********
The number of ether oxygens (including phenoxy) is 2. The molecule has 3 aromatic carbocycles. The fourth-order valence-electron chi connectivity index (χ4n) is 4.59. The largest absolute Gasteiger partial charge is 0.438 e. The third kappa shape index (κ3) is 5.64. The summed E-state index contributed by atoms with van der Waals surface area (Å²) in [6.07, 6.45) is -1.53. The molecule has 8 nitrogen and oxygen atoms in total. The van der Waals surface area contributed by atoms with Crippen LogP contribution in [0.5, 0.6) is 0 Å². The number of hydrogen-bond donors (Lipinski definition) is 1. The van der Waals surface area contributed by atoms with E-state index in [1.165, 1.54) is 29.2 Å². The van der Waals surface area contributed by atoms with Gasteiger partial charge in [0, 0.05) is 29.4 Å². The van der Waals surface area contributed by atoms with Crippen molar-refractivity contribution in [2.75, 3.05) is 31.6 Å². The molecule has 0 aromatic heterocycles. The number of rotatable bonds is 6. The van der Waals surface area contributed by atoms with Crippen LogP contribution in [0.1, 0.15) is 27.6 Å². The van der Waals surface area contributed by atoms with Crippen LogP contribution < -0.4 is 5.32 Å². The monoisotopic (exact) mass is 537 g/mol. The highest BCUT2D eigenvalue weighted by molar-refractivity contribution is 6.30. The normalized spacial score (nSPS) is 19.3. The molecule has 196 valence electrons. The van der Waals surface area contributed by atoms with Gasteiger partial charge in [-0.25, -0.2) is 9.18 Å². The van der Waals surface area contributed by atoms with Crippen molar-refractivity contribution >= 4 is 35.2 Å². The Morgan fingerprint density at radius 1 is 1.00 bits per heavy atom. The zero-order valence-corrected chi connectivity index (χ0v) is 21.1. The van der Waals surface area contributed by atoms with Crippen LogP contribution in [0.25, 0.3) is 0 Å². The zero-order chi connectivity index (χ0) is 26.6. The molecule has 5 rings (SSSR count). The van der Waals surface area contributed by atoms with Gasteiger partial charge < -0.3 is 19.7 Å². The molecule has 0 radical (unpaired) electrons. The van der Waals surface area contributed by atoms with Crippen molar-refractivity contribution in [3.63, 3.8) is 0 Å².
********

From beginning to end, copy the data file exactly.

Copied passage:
The number of ether oxygens (including phenoxy) is 2. The molecule has 3 aromatic carbocycles. The fourth-order valence-electron chi connectivity index (χ4n) is 4.59. The largest absolute Gasteiger partial charge is 0.438 e. The third kappa shape index (κ3) is 5.64. The summed E-state index contributed by atoms with van der Waals surface area (Å²) in [6.07, 6.45) is -1.53. The molecule has 8 nitrogen and oxygen atoms in total. The van der Waals surface area contributed by atoms with Crippen LogP contribution in [0.5, 0.6) is 0 Å². The number of hydrogen-bond donors (Lipinski definition) is 1. The van der Waals surface area contributed by atoms with E-state index in [1.165, 1.54) is 29.2 Å². The van der Waals surface area contributed by atoms with Gasteiger partial charge in [0, 0.05) is 29.4 Å². The van der Waals surface area contributed by atoms with Crippen molar-refractivity contribution in [2.75, 3.05) is 31.6 Å². The molecule has 0 aromatic heterocycles. The number of rotatable bonds is 6. The van der Waals surface area contributed by atoms with Crippen LogP contribution in [0.1, 0.15) is 27.6 Å². The van der Waals surface area contributed by atoms with Crippen LogP contribution < -0.4 is 5.32 Å². The monoisotopic (exact) mass is 537 g/mol. The highest BCUT2D eigenvalue weighted by molar-refractivity contribution is 6.30. The normalized spacial score (nSPS) is 19.3. The molecule has 196 valence electrons. The van der Waals surface area contributed by atoms with Gasteiger partial charge in [-0.25, -0.2) is 9.18 Å². The van der Waals surface area contributed by atoms with Crippen molar-refractivity contribution >= 4 is 35.2 Å². The Morgan fingerprint density at radius 1 is 1.00 bits per heavy atom. The zero-order valence-corrected chi connectivity index (χ0v) is 21.1. The van der Waals surface area contributed by atoms with Crippen LogP contribution in [0.25, 0.3) is 0 Å². The zero-order chi connectivity index (χ0) is 26.6. The molecule has 5 rings (SSSR count). The van der Waals surface area contributed by atoms with Gasteiger partial charge < -0.3 is 19.7 Å². The molecule has 0 radical (unpaired) electrons. The van der Waals surface area contributed by atoms with Crippen molar-refractivity contribution in [3.63, 3.8) is 0 Å².